“We have more or less gotten used to the new normal, which is no funding,” said Sueli Carneiro of the black feminist group Geledés, when I met her and her colleagues in São Paulo a few weeks ago. “Groups are basically surviving virtually, by using online communication as a tool for mobilization.”
Geledés was in fact a pioneer of that approach. In 1995, the group created its web portal featuring news articles and commentaries on a wide range of issues that impact the lives of black women. Today, it is visited by a staggering 2 million people a month.
For more than 20 years, IWHC has supported key women’s organizations in Brazil –an engagement which has helped advance women’s health and rights in that large, complex country. Yet I confess I was anxious about this recent trip. My previous visits in 2012 and 2014 had left me and my IWHC colleagues worried about the current state of the feminist movement, the rise of religious conservatives in Congress, and the unwillingness of the governing party and President Dilma Rousseff to take a courageous stand on sexual and reproductive rights. Rousseff−once lauded as a champion for gender equality−has consistently distanced herself from this agenda, doing nothing to stop the tragic deaths of women from unsafe abortions, and going so far as to censor sex education materials and HIV/AIDS prevention campaigns.
Meanwhile, pervasive, high-level corruption and the unfulfilled expectations of Brazilians for quality government services have created a severe political and economic crisis. Government funding for women’s organizations that provide critical services, such as counseling and support for rape survivors, have been dramatically cut. Without government support, nonprofit organizations have limited fundraising opportunities in Brazil, since individuals do not get a tax deduction for charitable giving. What little philanthropic giving does exist is focused on charitable projects such as building hospitals, not advocacy work.
Unfortunately, foreign aid has also dried up. As Brazil rose economically, many international donors to Brazilian social movements made for the exits, assuming that civil society groups in a middle-income country needed no external support. That was the theory.
The reality is feminist groups have been hanging on by a thread. Well-established organizations have had to let go of experienced staff, and their ability to pressure government leaders is much diminished at a time when it is most needed.
IWHC is a catalytic donor, but we are relatively small and have to be strategic in our grantmaking. So we asked ourselves: Is there any point for IWHC to continue supporting Brazilian feminist groups in this dire context?
What we found this time were new but still tentative paths to different forms of activism. Brazil is the second largest market for social media in the world, after the U.S., and civil society organizations have seized this opportunity to continue their work in a time of scarce resources.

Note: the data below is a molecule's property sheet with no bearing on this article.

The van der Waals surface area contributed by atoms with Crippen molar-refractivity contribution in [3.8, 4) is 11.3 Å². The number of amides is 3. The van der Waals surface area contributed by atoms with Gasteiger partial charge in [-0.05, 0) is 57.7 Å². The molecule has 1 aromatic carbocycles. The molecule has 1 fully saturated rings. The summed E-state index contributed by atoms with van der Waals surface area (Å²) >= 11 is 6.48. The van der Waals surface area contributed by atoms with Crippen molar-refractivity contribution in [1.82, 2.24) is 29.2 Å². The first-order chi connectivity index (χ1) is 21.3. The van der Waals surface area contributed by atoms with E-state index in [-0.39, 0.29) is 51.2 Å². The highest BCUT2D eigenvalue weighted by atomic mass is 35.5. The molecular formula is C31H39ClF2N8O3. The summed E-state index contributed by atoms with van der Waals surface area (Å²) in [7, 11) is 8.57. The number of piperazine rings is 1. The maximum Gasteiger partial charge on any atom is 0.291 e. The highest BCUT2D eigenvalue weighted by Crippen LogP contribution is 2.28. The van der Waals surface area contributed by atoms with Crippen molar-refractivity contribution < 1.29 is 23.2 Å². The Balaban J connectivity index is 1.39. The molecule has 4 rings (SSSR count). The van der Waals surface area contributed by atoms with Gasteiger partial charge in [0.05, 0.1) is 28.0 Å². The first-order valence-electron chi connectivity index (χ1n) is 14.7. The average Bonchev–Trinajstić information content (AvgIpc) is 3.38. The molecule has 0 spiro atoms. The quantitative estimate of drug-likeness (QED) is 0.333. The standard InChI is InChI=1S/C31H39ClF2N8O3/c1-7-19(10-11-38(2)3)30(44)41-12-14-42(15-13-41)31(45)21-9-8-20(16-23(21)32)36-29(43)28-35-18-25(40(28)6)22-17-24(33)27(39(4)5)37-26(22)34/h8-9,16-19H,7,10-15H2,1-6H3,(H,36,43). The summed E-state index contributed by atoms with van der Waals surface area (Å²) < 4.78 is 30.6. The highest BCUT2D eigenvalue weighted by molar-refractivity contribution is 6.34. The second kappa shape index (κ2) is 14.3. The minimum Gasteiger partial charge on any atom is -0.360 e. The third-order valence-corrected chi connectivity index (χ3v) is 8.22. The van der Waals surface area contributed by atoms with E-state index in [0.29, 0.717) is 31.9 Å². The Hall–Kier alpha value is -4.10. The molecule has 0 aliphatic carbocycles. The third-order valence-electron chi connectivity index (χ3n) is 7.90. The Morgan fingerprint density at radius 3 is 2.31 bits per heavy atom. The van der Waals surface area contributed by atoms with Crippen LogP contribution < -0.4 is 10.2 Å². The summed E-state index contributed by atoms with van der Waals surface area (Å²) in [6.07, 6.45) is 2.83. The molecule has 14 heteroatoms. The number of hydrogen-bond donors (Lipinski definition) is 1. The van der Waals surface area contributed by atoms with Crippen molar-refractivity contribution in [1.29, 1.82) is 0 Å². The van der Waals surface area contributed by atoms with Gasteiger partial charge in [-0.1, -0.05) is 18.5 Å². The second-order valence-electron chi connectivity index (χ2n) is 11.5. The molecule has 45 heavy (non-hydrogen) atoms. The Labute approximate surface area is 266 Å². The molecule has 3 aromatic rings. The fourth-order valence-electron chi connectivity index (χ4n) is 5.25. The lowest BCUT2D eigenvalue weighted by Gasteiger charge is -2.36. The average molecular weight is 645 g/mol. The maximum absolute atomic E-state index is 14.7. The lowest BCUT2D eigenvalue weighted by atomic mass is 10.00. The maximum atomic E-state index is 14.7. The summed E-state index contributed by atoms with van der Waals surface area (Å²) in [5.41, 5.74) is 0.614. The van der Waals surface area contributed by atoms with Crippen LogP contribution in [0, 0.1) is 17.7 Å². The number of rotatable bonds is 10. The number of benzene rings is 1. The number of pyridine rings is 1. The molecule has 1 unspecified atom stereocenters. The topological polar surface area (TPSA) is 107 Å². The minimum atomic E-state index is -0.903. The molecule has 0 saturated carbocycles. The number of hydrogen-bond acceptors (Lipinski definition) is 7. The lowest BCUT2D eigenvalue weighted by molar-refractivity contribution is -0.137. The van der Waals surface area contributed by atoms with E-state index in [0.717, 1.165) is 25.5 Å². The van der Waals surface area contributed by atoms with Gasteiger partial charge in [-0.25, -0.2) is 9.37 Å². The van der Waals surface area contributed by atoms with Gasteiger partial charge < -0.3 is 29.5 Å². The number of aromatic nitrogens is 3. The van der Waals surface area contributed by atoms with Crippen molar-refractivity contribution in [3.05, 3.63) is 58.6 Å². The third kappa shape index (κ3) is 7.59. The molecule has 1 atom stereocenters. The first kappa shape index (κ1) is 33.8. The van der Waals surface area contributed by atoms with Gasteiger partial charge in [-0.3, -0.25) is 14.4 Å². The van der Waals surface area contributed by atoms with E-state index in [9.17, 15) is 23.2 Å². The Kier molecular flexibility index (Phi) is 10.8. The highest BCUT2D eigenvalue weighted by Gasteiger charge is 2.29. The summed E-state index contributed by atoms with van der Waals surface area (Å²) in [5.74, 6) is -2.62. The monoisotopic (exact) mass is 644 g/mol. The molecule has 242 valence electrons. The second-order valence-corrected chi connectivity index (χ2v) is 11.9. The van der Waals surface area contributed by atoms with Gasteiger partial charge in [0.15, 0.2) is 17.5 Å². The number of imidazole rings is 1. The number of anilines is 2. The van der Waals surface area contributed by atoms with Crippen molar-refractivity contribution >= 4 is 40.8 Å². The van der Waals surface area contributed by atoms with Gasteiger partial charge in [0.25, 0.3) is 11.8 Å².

Groups like Geledés that long ago mastered this medium are still going strong, despite economic constraints. And new, younger activists have emerged. The Blogueiras Feministas−a network of more than 1,000 feminist bloggers−are gathering in informal collectives to mobilize action for women’s rights, such as the regular and hotly debated Marcha das Vadias (“Slutwalk”). They have begun to join forces with more established feminist organizations, in arrangements that are not always comfortable, but which both sides value and want to continue.
To bridge the gap between these new and veteran activists, IWHC’s longtime partner CFEMEA launched an innovative, free online university called Universidade Livre Feminista (“Free Feminist University”). Originally envisioned as a place for learning about feminist history and theory, CFEMEA shifted to a more dynamic model that appeals to younger activists. Here one can find a feminist TV channel, an “artivism” gallery to share feminist-inspired artwork, an interactive streetmap of feminist collectives out in the real world, and yes, even actual courses on feminist activism.
Together, these veteran and new feminists are planning significant action on abortion rights. In September, Brazilian feminists will make decriminalization of abortion a central rallying cry at the Marcha Mundial das Mulheres (“World March of Women”). Activists are tearing down abortion stigma by collecting testimonies of women who have undergone an unsafe, clandestine abortion. The women featured in the video and blog Clandestinas are boldly exposing themselves, challenging the silence that for too long has allowed the country’s elites to turn a blind eye to the estimated one million abortions that take place every year in Brazil, the vast majority considered unsafe.
Later this year, Brazilian feminists plan to hold the country’s first ever national march of black women. Sueli and Geledés are playing a leading role in organizing the march. It’s safe to say that if even a fraction of the 2 million monthly readers of Geledés’s website turn out, the march will be a huge success.
This bold activism in the face of staunch opposition is why IWHC will continue to fund feminist groups−young and old−in Brazil.
After all, as Sueli told me with a broad smile, “IWHC gave us our very first grant for $5,000, back in the early 1990s, so your investment was really worth it!”
Who could argue with that?